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Regulation of phospholipid distribution in the lipid bilayer by flippases and scramblases (Sakuragi & Nagata, in Nat Rev Mol Cel Biol)


Cellular membranes function as permeability barriers that separate cells from the external environment or partition cells into distinct compartments. These membranes are lipid bilayers composed of glycerophospholipids, sphingolipids and cholesterol.

The proteins - flippases and scramblases - mediate this lipid movement between the bilayers. Flippases mediate the confined localization of specific phospholipids (phosphatidylserine (PtdSer) and phosphatidylethanolamine) to the cytoplasmic leaflet. On the other hand, scramblases randomly scramble phospholipids between leaflets and facilitate the exposure of PtdSer on the cell surface, which serves as an important signaling molecule and as an 'eat me' signal for phagocytes. Defects in flippases and scramblases cause various human diseases.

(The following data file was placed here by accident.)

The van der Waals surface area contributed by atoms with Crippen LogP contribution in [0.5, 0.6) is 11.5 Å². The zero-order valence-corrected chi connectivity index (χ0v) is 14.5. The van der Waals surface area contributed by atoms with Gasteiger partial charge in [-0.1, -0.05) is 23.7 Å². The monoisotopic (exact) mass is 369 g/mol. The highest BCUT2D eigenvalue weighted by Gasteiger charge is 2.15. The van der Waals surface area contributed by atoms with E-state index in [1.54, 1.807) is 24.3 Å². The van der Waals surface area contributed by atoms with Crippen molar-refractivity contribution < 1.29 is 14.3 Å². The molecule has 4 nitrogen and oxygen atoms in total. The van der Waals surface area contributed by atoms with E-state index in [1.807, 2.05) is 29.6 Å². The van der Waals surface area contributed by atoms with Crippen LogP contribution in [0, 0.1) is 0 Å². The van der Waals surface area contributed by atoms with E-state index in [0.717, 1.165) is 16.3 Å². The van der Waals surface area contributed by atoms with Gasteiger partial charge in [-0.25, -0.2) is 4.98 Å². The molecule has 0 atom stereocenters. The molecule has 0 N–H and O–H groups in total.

Takaharu Sakuragi and Shigekazu Nagata (Biochemistry & Immunology, IFReC) review the recent research on the structure of flippases and scramblases and their physiological roles. 


Prof. Shigekazu Nagata

Biochemistry & Immunology